BY Stephen Cavey | 13 May 2020
Cybersecurity threats such as ransomware are now well-known. These threats are only becoming more prevalent as organised criminal groups and hackers continue to evolve methods to avoid or defeat security measures. The telecom sector is viewed as one of the most vulnerable to cybersecurity attacks. According to a report from Efficient, 43% of telecom orgs have had a DNS-malware based attack. Couple this with people increasingly working from home and using their mobile devices to do so along with using these mobile devices as their primary means of staying in touch with people, and the need for data security becomes even more critical. In fact, according to Comscore who recently did a year-over-year comparison to March 2019, mobile phone data usage in the US grew by more than 50 per cent in March 2020. Considering the effects of COVID-19, it wouldn’t be surprising if these numbers have continued to rise.
Telecommunications companies need to ensure that their data security standards are of the highest quality because of the volume of payment card and personal data that they hold. They are most at risk from two specific types of cyberattacks: 1) direct attacks from criminals trying to access their network operations and 2) data and indirect attacks which target the company’s subscribers via their mobile phones and financial and personal identity information (PII).
It turns out there is a lack of awareness about amongst employees about the kind of security threats telecommunications face. Oftentimes, employees unknowingly and inadvertently set in motion security breaches. Telecommunications companies could be well-served to invest in education and training surrounding data security for all employees.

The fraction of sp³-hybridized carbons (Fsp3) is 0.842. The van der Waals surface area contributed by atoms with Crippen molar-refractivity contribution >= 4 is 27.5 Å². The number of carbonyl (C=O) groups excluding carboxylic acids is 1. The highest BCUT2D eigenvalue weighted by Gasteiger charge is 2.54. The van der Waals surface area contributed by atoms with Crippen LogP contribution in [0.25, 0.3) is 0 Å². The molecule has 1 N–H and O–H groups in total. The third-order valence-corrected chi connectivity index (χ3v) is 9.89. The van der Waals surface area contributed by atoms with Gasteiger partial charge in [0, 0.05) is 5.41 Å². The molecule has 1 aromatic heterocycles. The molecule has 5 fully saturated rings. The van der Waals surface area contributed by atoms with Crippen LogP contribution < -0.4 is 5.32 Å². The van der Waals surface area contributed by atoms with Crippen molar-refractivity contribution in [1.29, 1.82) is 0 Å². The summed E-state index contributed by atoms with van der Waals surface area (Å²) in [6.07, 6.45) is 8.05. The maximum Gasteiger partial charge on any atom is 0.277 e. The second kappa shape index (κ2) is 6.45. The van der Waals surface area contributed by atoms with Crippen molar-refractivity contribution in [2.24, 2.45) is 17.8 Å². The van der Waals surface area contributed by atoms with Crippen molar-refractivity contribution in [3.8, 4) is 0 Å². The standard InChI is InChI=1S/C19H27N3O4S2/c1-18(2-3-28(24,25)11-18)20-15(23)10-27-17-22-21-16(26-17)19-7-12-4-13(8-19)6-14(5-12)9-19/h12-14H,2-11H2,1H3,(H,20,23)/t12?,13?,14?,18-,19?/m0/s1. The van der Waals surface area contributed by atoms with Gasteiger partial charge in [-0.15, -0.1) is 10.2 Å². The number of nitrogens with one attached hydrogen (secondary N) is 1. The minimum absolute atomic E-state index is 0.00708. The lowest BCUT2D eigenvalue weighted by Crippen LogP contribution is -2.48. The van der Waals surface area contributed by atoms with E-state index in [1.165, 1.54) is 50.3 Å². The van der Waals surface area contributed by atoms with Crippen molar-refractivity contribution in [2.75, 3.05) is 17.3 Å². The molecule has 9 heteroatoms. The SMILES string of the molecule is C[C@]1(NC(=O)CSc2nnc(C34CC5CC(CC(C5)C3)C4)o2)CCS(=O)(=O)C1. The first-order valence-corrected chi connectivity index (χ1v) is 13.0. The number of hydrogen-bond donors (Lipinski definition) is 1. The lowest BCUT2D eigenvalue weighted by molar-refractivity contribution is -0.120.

Educating employees about cybersecurity risks, new ransomware strains, and best practices for spotting phishing attempts, suspicious emails, and other data risks could greatly reduce security vulnerabilities. Empowering your team to be proactive and report questionable content using a system of rewards and incentives can also help increase awareness and decrease overall risk.
Effective security strategies rely on two core concepts – 1) a focus on preventing the threat and then, 2)- robustly responding and defeating the threat when it occurs. There is always a need for both preventative and reactive measures. Responding to a cybersecurity attack depends on controlling the situation as much as possible. Plan and then implement a coordinated response so the impact to your business and brand reputation is minimal.
Effective preventative measures include:
Threat detection: A thoughtful vulnerability response can help security teams respond faster and more efficiently to incidents and vulnerabilities, and there are solutions that can be implemented to streamline security response with automation.
Sensitive data detection: Technology such as Enterprise Recon enables you to quickly and easily discover, remediate and report on more than 300 predefined and variant personal data types across multiple systems, and makes compliance with security regulations much easier to achieve. With Enterprise Recon, you have the information you need to take measures to ensure the personal data you hold for your subscribers is appropriately secured.
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